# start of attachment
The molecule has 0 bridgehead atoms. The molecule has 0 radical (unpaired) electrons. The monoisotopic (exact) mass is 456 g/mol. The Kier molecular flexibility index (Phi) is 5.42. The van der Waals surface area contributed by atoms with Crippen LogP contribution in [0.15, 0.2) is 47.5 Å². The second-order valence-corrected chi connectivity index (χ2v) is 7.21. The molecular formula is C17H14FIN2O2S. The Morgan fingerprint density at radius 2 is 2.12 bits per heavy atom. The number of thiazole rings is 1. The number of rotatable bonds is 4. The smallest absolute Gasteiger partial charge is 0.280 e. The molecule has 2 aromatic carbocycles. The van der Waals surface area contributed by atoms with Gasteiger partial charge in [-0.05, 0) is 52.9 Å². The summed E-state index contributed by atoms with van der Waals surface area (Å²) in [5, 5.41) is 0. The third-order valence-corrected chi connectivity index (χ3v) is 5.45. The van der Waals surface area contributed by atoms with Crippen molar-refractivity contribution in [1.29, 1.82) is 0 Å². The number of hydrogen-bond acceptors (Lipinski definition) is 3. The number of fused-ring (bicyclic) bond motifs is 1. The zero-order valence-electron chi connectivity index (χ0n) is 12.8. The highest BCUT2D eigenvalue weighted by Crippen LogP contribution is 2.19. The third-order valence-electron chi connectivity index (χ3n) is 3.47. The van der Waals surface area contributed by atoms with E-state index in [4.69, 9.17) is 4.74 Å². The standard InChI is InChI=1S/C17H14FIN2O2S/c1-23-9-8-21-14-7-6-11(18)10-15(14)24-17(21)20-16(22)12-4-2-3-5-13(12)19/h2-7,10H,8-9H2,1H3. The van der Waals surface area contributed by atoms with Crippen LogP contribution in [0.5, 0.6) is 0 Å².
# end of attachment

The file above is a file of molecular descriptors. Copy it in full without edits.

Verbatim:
The molecule has 0 bridgehead atoms. The molecule has 0 radical (unpaired) electrons. The monoisotopic (exact) mass is 456 g/mol. The Kier molecular flexibility index (Phi) is 5.42. The van der Waals surface area contributed by atoms with Crippen LogP contribution in [0.15, 0.2) is 47.5 Å². The second-order valence-corrected chi connectivity index (χ2v) is 7.21. The molecular formula is C17H14FIN2O2S. The Morgan fingerprint density at radius 2 is 2.12 bits per heavy atom. The number of thiazole rings is 1. The number of rotatable bonds is 4. The smallest absolute Gasteiger partial charge is 0.280 e. The molecule has 2 aromatic carbocycles. The van der Waals surface area contributed by atoms with Gasteiger partial charge in [-0.05, 0) is 52.9 Å². The summed E-state index contributed by atoms with van der Waals surface area (Å²) in [5, 5.41) is 0. The third-order valence-corrected chi connectivity index (χ3v) is 5.45. The van der Waals surface area contributed by atoms with Crippen molar-refractivity contribution in [1.29, 1.82) is 0 Å². The number of hydrogen-bond acceptors (Lipinski definition) is 3. The number of fused-ring (bicyclic) bond motifs is 1. The zero-order valence-electron chi connectivity index (χ0n) is 12.8. The highest BCUT2D eigenvalue weighted by Crippen LogP contribution is 2.19. The third-order valence-electron chi connectivity index (χ3n) is 3.47. The van der Waals surface area contributed by atoms with E-state index in [4.69, 9.17) is 4.74 Å². The standard InChI is InChI=1S/C17H14FIN2O2S/c1-23-9-8-21-14-7-6-11(18)10-15(14)24-17(21)20-16(22)12-4-2-3-5-13(12)19/h2-7,10H,8-9H2,1H3. The van der Waals surface area contributed by atoms with Crippen LogP contribution in [0.5, 0.6) is 0 Å².